An estimated $30 trillion of wealth will be transferred to heirs over the next 30-40 years,1 a fact that is creating a tectonic shift in the landscape of the wealth management business. Forward-looking advisors to high-net-worth (HNW) and ultra-high-net-worth (UHNW) families are increasingly recognizing that forging relationships with the next-generation adult children who will inherit family wealth is essential to retain and grow their business.

In many cases, advisors today have little or no relationship with the spouse and adult children of their clients. As a result, those all-important next-generation family members have no basis to see the wealth advisor as a truly trusted family advisor—in other words, their advisor too. This narrow focus on a single family member is a big part of the reason why 70% of widows leave their husband’s financial advisor2 and at least 66% of adult children leave their parents’ financial advisor after receiving an inheritance.3

By embracing the philosophy of “Whole Family Advising”—that is, transitioning from one-to-one advising to one-to-family advising—advisors may become the trusted advisor to all members and generations of a family, and build a strong business that will flourish well into the future. If you are a wealth advisor, the following steps can help you make the transition to a “whole family” trusted advisor.

  1. Adopt the Mindset of a Trusted Whole Family Advisor: Make a proactive effort to envision yourself as an advisor to the whole family, rather than just the matriarch or patriarch.
  2. Repurpose Business Development Efforts: Set aside time in your calendar to meet with the spouses and/or next-generation adult children of your clients with whom you do not yet have a values-based relationship.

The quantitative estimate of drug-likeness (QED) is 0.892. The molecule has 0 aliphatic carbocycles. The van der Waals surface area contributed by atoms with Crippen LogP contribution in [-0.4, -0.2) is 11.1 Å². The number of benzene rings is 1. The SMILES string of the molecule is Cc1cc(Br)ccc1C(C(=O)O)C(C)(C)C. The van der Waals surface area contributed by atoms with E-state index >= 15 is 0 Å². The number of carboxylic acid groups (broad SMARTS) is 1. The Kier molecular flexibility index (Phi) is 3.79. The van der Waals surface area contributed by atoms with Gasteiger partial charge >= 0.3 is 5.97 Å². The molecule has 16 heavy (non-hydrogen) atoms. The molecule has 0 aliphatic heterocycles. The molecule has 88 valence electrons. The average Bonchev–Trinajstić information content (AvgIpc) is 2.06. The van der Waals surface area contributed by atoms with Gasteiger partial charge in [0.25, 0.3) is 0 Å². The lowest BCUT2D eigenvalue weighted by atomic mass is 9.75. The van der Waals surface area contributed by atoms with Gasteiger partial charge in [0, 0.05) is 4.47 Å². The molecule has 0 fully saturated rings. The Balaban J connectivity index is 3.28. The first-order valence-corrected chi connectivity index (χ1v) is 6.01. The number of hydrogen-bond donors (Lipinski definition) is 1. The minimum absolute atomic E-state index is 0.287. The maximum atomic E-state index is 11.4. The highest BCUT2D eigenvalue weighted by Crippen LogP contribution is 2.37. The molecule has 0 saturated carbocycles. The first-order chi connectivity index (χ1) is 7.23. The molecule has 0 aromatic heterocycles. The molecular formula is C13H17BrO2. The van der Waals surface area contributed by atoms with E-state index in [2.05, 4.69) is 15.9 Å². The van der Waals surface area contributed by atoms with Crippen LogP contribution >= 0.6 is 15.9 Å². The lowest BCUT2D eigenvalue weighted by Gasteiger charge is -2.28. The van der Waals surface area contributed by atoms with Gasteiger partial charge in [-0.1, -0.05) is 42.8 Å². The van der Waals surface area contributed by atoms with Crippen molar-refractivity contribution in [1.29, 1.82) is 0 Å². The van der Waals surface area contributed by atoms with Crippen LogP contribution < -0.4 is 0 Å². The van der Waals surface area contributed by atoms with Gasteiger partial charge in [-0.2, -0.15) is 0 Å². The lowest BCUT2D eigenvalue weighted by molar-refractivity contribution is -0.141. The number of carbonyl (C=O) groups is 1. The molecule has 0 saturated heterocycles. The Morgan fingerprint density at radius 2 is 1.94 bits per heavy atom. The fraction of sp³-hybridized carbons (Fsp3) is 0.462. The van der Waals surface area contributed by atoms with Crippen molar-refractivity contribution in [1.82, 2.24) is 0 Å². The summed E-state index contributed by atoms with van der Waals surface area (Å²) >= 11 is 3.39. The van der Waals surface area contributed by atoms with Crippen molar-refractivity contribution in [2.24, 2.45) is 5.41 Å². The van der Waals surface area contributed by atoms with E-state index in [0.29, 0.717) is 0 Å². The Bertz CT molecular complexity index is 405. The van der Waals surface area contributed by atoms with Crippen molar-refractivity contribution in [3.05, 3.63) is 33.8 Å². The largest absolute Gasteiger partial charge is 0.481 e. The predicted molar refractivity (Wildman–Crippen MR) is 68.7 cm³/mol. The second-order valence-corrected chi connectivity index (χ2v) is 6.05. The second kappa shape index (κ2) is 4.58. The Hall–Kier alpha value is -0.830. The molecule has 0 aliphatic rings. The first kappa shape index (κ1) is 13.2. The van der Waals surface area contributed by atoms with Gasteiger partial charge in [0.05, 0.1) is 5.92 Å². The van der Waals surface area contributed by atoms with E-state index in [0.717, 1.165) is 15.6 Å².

3. Understand Traits and Characteristics of Rising Generations: Absorb all the information you can on the attitudes and concerns of HNW and UHNW Gen X and Millennials related to wealth and wealth management. OppenheimerFunds offers actionable intelligence through its research, Insights on Affluent Millennials.
  4. Identify the Opportunity in Your Book: Consider creating an organizational chart for each client family and evaluating the strength of each relationship with a goal of building value-based relationships with each family member.
  5. Proactively Develop Relationships: Reach out to spouses and younger family members through family meetings or special events designed to appeal to your target audience.
  6. Know Your Client: Apply the “know your client” rule across your client families by getting to know the values, goals and concerns of the next generation.
  7. Build a Multigenerational Team: Expand your team to include two or three generations to help align your team with the client families you serve.

OppenheimerFunds and Legacy Capitals have strategically joined resources, intellectual capital and shared passion to bring advisors the training and solutions required to successfully serve the multigenerational needs of their high-net-worth and ultra-high-net-worth client families and thrive in the new competitive multi-generational marketplace.

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1Source: Accenture study via CNBC, 6/16/16.

2Source: “How to Talk to Clients Who Have Just Been Widowed,” InvestmentNews, May 2015.

3Source: InvestmentNews, 7/13/15.